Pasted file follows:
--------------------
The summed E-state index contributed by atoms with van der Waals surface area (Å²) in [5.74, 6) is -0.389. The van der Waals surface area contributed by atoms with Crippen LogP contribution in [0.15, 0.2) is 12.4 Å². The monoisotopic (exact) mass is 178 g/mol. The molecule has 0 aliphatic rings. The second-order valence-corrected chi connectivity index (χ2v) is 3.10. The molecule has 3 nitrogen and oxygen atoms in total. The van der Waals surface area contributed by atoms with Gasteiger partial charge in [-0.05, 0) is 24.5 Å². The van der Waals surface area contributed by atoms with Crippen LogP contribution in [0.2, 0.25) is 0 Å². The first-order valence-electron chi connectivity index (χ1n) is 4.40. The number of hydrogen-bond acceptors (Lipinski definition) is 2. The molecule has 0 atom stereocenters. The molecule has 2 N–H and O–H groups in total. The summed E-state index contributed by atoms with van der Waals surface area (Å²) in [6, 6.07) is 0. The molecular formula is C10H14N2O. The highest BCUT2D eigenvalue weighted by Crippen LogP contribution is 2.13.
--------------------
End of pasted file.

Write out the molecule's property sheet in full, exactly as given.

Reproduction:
The summed E-state index contributed by atoms with van der Waals surface area (Å²) in [5.74, 6) is -0.389. The van der Waals surface area contributed by atoms with Crippen LogP contribution in [0.15, 0.2) is 12.4 Å². The monoisotopic (exact) mass is 178 g/mol. The molecule has 0 aliphatic rings. The second-order valence-corrected chi connectivity index (χ2v) is 3.10. The molecule has 3 nitrogen and oxygen atoms in total. The van der Waals surface area contributed by atoms with Gasteiger partial charge in [-0.05, 0) is 24.5 Å². The van der Waals surface area contributed by atoms with Crippen LogP contribution in [0.2, 0.25) is 0 Å². The first-order valence-electron chi connectivity index (χ1n) is 4.40. The number of hydrogen-bond acceptors (Lipinski definition) is 2. The molecule has 0 atom stereocenters. The molecule has 2 N–H and O–H groups in total. The summed E-state index contributed by atoms with van der Waals surface area (Å²) in [6, 6.07) is 0. The molecular formula is C10H14N2O. The highest BCUT2D eigenvalue weighted by Crippen LogP contribution is 2.13.